The best real estate agents know how to use a customer relationship management (CRM) database to their advantage.  They rely on them to organise, schedule and streamline communications and, when used effectively, those databases have the potential to serve as a powerful tool that can vastly improve sales productivity.

Domain interviewed Director and Senior Sales Executive at Ray White’s Surry Hills office, Ercan Ersan about his thoughts on how to understand and unlock the true value of your database.

Why having a database matters

A CRM database is essential when it comes to keeping track of all the potential customers an agent meets through their day-to-day activity. When it’s well-managed, it can bring in a constant stream of prospects. For Ercan, a database is indispensable. “My database is the single most important tool I have for prospecting and looking after my clients,” he insists. “In terms of my commissions earned, 80% were through my database.”

How to build your database

Constantly adding prospects to the top of one’s sales funnel is necessary for a business to flourish, and Ercan identifies open homes as the best place to meet prospective buyers and sellers.

“It always starts with the open homes. As soon as I meet someone who is an owner or potential seller, I’ll add them to my database,” he reveals. “I then update them regularly with new listings in their area, and also sales results — as they happen — to keep them informed of what their home may be worth.”

It’s important to remember not to add people to the database indiscriminately. Ercan and his team make an effort to qualify everyone who attends an open home from the moment they come through the door, determining whether they’re a buyer, owner or seller. Once they have that information, they take that data back to the office and input it into their database.

How to categorise clients

Ercan prefers to keep his database people-centric; so, rather than dividing it up by suburb or property, he simply considers the entirety of Sydney’s inner west his territory and divides up his clients into human categories.

While he admits to making the mistake of creating too many categories in the beginning, he has since modified that to a modest four, which he considers the most efficient approach.

His four client categories are:

  1. Buyers – These are people who are in the market and doing research, but haven’t yet gone into the mode of finding the right property and most likely aren’t in a position to buy.
  2. ‘A’ Buyers – This is the group who are currently making offers, going to auctions, and taking out contracts on properties.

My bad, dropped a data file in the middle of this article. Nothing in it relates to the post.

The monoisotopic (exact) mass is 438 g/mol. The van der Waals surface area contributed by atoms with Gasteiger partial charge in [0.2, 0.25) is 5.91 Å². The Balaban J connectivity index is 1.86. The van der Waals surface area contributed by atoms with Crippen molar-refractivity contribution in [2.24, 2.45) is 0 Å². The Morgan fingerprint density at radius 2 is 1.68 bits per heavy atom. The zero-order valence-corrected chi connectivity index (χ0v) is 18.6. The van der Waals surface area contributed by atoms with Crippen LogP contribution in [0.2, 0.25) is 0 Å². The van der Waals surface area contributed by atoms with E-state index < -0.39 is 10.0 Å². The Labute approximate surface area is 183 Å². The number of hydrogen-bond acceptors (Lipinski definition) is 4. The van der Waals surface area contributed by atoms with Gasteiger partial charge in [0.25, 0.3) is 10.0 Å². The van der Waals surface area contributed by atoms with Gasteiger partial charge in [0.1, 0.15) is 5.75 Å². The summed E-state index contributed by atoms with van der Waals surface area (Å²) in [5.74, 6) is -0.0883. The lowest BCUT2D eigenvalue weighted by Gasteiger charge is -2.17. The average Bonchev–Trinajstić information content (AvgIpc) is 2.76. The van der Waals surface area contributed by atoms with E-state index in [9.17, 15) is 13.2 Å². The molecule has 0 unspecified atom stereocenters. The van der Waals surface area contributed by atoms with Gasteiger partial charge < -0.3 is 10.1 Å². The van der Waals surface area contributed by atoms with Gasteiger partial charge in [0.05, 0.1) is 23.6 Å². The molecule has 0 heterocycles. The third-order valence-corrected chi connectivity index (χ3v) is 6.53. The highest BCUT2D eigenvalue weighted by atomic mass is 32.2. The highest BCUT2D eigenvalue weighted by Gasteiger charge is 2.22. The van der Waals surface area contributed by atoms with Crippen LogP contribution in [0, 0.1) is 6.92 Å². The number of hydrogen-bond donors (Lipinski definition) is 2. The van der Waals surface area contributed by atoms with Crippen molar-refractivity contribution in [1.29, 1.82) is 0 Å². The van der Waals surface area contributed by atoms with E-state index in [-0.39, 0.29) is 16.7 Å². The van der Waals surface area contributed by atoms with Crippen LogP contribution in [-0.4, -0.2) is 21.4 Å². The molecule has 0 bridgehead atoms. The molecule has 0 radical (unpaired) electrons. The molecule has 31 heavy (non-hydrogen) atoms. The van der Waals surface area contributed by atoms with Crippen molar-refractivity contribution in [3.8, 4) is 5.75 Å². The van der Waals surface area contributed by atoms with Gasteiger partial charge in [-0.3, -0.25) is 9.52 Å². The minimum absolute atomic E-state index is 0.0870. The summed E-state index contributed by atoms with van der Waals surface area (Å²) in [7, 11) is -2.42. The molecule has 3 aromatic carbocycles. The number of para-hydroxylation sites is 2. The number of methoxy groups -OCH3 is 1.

3. Owners – These are home owners in his area whom Ercan hopes will benefit from his services as clients in future.
  4. Sellers – These are home owners who intend to make a move to sell their property within the next three months.

Maintaining and acting on the database

Keeping the database up to date all the time and referring to it constantly is key to getting the greatest benefit from a CRM system. In the Ray White office, each agent is responsible for keeping their database updated, with a data-entry clerk as back up when things get hectic.

The database has a number of uses, including scheduling mass emails and regular follow up calls. For example, Ercan telephones his ‘A’ Buyers twice a week. The first time is on Mondays to find out what they saw on the weekend, whether they went to auctions and whether they were successful. He asks them about what they bid on and how much they bid up to in order to get a better picture of what they’re looking for. He then puts that information in his database for future reference.

‘A’ Buyers get another call on Friday to see what they’re considering looking at on the weekend. If they’re going to an auction, he offers his services to bid on their behalf. It’s that kind of care, Ercan believes, that will ensure they remember you in three to five years when they’re looking to sell.

Advice for database beginners

For those just starting to put a database together, Ercan advises focusing on buyers, which was something he didn’t do initially but wishes he had. “If you service buyers well, you create a little bit of a ‘brand’ about you and those buyers will talk about you to their friends and family,” he advises. “People always remember who looked after them as a buyer, but not necessarily who they bought from.”

Running a tight ship is critical to getting the greatest value out of your database, so it’s important that you get systems and processes in place to make sure the database is updated regularly and that the categories are followed-up appropriately.

Essentially, the best piece of advice for those starting out is to focus on buyers, and service them well. This will ensure you create a strong brand, and your database will grow organically.